3. Use Multi Factor Authentication
About a year ago, I turned to a colleague of mine and said something quite controversial. And I stand by it.
I will give you my password if I have two-factor authentication enabled.
That is how much protection multi-factor authentication adds to an account. It means that an attacker would need more than just a username and password to infiltrate a mailbox. They would need access to, for example, your cellphone. Or, to take things a step further, your fingerprint if you choose to use biometric authentication. For extremely sensitive data, you could require both!
Multi-factor authentication is such a simple solution to a complex problem, and adds an inordinate level of security. That’s why it’s one of the first recommendations that I tell businesses to implement, whether they offer financial services or not.
4. Plan For Disaster
One of the biggest reasons why ransomware attacks are so devastating is that businesses aren’t adequately prepared for continuity. They may be storing their data in the cloud, but they don’t realise that cloud storage services aren’t the same as a cloud backup. Or that Microsoft 365 Backup isn’t included as a standard – it has to be added on separately. Or that cloud backup on its own is all well and good, but is relatively meaningless without a disaster recovery plan in place.
By storing backups of your data, and updating them on a regular basis, you can protect your business effectively against ransomware attacks, simply because the data that the attackers are trying to hold ransom is already being recovered in the background. In almost all cases, this nullifies the threat that ransomware attackers pose, reducing the amount of time your business has to spend offline if it falls under attack, and preventing the payment of costly ransom demands, penalties, and the hit that your reputation would take.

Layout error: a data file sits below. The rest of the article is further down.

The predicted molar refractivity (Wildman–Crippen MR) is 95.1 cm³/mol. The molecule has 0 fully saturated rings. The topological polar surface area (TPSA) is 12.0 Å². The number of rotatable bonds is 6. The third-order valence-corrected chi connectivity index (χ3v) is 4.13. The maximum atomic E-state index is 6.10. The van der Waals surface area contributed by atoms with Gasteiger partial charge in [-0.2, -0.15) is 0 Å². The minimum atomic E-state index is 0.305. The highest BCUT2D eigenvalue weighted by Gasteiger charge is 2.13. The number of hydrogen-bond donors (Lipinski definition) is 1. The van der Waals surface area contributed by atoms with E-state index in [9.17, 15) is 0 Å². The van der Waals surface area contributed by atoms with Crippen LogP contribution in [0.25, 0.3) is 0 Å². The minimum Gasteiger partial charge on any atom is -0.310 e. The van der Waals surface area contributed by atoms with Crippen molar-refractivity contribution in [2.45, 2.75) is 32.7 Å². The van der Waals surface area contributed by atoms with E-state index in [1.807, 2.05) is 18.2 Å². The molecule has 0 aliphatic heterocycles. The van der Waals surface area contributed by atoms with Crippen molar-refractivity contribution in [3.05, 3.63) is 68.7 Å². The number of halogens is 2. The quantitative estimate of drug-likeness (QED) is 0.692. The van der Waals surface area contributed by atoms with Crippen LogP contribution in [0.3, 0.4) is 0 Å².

Are You Ready To Protect Your Business ?
Email security practices are a critical part of protecting your finance business. But it’s not the only risk that your company faces. When it comes to IT, there are seemingly endless methods of attack that you need to protect your business against. But you aren’t alone in the battle.
At Solid Systems, we’ve spent the past two decades providing businesses around the world with the email security solutions and cybersecurity solutions that they need to mitigate risk, grow their companies, and ultimately make more money. Our Managed IT Services are the perfect example of holistic solutions that protect your business and see you stepping into the future with confidence. If you want to learn more about what our Managed IT Services involve, and how they can boost your business, book a consult with me today.